Many Formula 1 fans have the dream of driving a real F1 car just like the likes of Lewis Hamilton and their other favorite drivers do.
It’s very difficult to drive an F1 car on the road due to obvious reasons. The factors that could cause problems include height, suspension and engine. However, it’s not something that is unheard of.
The Mastercard Lola F1 team took part in just one race in the 1997 F1 Championship. It was to be their only outing, after which they decided to pull away from the sport due to financial and technical reasons. However, the team is also famous for taking the initiative of building F1’s first ever road car, the F1R.
It was end of the road for the MasterCard Lola F1 team. After the disastrous Australian GP with both cars failing to qualify, they arrived in Brazil but the plug was pulled with mounting financial problems. Brazilian GP, Interlagos, 28th-30th March 1997. #F1 pic.twitter.com/lRcwOwkkU5
— F1 in the 1990s 🚦🏎🏁🏆🍾 (@1990sF1) March 28, 2022
Lola’s F1 car was so bad that it wasn’t even able to qualify for the race, because it was 13 seconds off pace. As a result MasterCard cancelled their sponsorship deal after just one race. The team still had spare parts which they had to put to some use, so they decided to start this project.
Can you buy a real Formula 1 car for driving on the road legally?
First and foremost, they used the bodywork and a few other components to make the exterior of the car. The main challenge to make it legal started thereafter, as the regulations of an F1 car are drastically different to that of legal road cars.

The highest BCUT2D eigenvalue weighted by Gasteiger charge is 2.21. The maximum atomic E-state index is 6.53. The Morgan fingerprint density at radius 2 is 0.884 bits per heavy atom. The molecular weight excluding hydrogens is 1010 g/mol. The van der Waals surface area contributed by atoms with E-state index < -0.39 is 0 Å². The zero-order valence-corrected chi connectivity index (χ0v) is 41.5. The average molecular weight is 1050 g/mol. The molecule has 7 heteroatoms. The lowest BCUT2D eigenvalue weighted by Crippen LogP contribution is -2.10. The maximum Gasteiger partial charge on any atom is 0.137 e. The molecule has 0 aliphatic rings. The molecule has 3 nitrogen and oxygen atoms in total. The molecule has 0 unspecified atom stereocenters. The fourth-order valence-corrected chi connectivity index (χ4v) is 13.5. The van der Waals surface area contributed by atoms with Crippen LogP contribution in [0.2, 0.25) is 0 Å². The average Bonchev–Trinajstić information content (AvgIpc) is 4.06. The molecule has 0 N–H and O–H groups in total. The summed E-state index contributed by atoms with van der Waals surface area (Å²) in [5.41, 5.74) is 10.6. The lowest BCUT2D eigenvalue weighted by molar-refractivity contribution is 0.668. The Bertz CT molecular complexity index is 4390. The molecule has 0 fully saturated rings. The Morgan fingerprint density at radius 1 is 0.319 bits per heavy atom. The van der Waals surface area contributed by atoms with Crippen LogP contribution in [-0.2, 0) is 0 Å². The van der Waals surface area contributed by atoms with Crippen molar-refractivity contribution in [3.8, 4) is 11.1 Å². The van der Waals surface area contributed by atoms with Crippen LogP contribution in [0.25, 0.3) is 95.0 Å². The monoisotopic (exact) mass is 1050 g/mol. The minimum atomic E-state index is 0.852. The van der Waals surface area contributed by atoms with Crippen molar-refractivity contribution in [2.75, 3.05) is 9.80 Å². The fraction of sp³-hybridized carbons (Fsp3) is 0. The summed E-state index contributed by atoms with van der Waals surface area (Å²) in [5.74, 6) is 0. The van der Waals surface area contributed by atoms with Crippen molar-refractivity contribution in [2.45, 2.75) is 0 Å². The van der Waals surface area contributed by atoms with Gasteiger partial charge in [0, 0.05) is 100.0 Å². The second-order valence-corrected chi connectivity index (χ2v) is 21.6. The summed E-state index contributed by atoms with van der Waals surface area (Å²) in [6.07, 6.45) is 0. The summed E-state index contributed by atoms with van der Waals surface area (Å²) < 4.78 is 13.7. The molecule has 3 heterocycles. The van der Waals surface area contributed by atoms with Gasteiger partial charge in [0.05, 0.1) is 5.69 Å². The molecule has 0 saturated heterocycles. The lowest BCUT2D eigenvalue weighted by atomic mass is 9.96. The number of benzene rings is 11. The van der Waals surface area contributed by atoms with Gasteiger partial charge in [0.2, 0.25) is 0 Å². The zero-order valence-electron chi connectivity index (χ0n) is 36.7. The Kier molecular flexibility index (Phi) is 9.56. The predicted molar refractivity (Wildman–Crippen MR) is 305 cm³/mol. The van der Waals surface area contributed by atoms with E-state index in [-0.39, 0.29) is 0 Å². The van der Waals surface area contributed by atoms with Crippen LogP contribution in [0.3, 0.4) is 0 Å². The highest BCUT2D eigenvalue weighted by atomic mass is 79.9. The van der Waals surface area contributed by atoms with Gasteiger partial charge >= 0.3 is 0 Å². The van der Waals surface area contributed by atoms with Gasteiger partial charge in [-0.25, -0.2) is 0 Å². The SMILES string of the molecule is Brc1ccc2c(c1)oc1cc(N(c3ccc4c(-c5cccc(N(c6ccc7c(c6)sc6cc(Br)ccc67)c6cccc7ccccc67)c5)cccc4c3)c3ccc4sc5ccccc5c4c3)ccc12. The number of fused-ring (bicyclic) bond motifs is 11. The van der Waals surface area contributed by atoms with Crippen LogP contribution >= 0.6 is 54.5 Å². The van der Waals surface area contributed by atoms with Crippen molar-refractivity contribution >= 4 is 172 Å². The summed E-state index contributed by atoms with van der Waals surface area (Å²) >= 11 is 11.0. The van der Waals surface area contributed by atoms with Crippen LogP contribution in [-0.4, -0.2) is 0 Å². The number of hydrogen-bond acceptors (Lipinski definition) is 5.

F1 cars don’t have high suspension, so having the same ones would cause trouble with things speed bumps. As a result, the engineers raised the height by about 5 cm. The engine was a 2.0 litre four-cylinder Cosworth engine which would deliver 370 hp.
The new MasterCard Lola-Ford T97/30’s of Vincenzo Sospiri & Ricardo Rosset were way outside the 107% time and failed to qualify, 12 seconds off the Pole time set by Jacques Villeneuve. The team wouldn’t be seen in F1 again. Australian GP Qualifying, Melbourne, 8th March 1997. #F1 pic.twitter.com/SpnbKXsPQ7
— F1 in the 1990s 🚦🏎🏁🏆🍾 (@1990sF1) March 8, 2019
The engineers used components from different sports cars, to complete the F1R. It was a significantly weaker version of an actual Formula 1 car, but one which definitely looked and functioned like one.
The car was listed for sale back in 2016, but since then nothing much has been heard regarding it or whether it’s been used. Luxury auction house Bonhams valued the price of the car to be between $75,000 and $117,000. At the time of listing, the F1R had a mileage of just 25 miles, meaning it wasn’t very used.